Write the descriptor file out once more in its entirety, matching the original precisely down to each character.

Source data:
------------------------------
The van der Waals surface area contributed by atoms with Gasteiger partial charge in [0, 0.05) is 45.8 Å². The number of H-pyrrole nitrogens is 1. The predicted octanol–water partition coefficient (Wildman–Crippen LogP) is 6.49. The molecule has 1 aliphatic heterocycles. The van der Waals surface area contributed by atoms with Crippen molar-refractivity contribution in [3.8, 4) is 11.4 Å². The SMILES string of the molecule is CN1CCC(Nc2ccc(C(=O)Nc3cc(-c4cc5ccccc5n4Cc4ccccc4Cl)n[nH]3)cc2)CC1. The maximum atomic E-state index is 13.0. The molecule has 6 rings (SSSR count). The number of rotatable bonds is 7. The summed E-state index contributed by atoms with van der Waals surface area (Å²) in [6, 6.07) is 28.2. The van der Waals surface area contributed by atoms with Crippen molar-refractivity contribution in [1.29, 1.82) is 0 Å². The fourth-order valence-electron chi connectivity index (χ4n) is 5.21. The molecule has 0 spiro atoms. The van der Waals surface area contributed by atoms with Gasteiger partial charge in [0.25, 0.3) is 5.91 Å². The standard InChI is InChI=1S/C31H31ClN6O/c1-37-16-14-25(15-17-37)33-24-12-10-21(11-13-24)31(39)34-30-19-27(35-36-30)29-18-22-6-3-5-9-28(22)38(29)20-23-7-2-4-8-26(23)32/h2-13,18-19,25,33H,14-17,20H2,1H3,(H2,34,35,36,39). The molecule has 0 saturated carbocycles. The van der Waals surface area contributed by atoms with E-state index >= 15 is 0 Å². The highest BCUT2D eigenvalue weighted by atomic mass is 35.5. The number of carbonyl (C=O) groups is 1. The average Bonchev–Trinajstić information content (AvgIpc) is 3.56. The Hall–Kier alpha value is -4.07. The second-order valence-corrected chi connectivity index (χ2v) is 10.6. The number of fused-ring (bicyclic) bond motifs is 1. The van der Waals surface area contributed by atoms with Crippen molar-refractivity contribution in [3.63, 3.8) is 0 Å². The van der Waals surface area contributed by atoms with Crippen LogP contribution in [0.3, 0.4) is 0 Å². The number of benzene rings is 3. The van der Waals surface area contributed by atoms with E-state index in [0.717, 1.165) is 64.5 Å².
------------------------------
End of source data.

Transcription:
The van der Waals surface area contributed by atoms with Gasteiger partial charge in [0, 0.05) is 45.8 Å². The number of H-pyrrole nitrogens is 1. The predicted octanol–water partition coefficient (Wildman–Crippen LogP) is 6.49. The molecule has 1 aliphatic heterocycles. The van der Waals surface area contributed by atoms with Crippen molar-refractivity contribution in [3.8, 4) is 11.4 Å². The SMILES string of the molecule is CN1CCC(Nc2ccc(C(=O)Nc3cc(-c4cc5ccccc5n4Cc4ccccc4Cl)n[nH]3)cc2)CC1. The maximum atomic E-state index is 13.0. The molecule has 6 rings (SSSR count). The number of rotatable bonds is 7. The summed E-state index contributed by atoms with van der Waals surface area (Å²) in [6, 6.07) is 28.2. The van der Waals surface area contributed by atoms with Crippen molar-refractivity contribution in [1.29, 1.82) is 0 Å². The fourth-order valence-electron chi connectivity index (χ4n) is 5.21. The molecule has 0 spiro atoms. The van der Waals surface area contributed by atoms with Gasteiger partial charge in [0.25, 0.3) is 5.91 Å². The standard InChI is InChI=1S/C31H31ClN6O/c1-37-16-14-25(15-17-37)33-24-12-10-21(11-13-24)31(39)34-30-19-27(35-36-30)29-18-22-6-3-5-9-28(22)38(29)20-23-7-2-4-8-26(23)32/h2-13,18-19,25,33H,14-17,20H2,1H3,(H2,34,35,36,39). The molecule has 0 saturated carbocycles. The van der Waals surface area contributed by atoms with E-state index >= 15 is 0 Å². The highest BCUT2D eigenvalue weighted by atomic mass is 35.5. The number of carbonyl (C=O) groups is 1. The average Bonchev–Trinajstić information content (AvgIpc) is 3.56. The Hall–Kier alpha value is -4.07. The second-order valence-corrected chi connectivity index (χ2v) is 10.6. The number of fused-ring (bicyclic) bond motifs is 1. The van der Waals surface area contributed by atoms with Crippen molar-refractivity contribution in [3.63, 3.8) is 0 Å². The van der Waals surface area contributed by atoms with Crippen LogP contribution in [0.3, 0.4) is 0 Å². The number of benzene rings is 3. The van der Waals surface area contributed by atoms with E-state index in [0.717, 1.165) is 64.5 Å².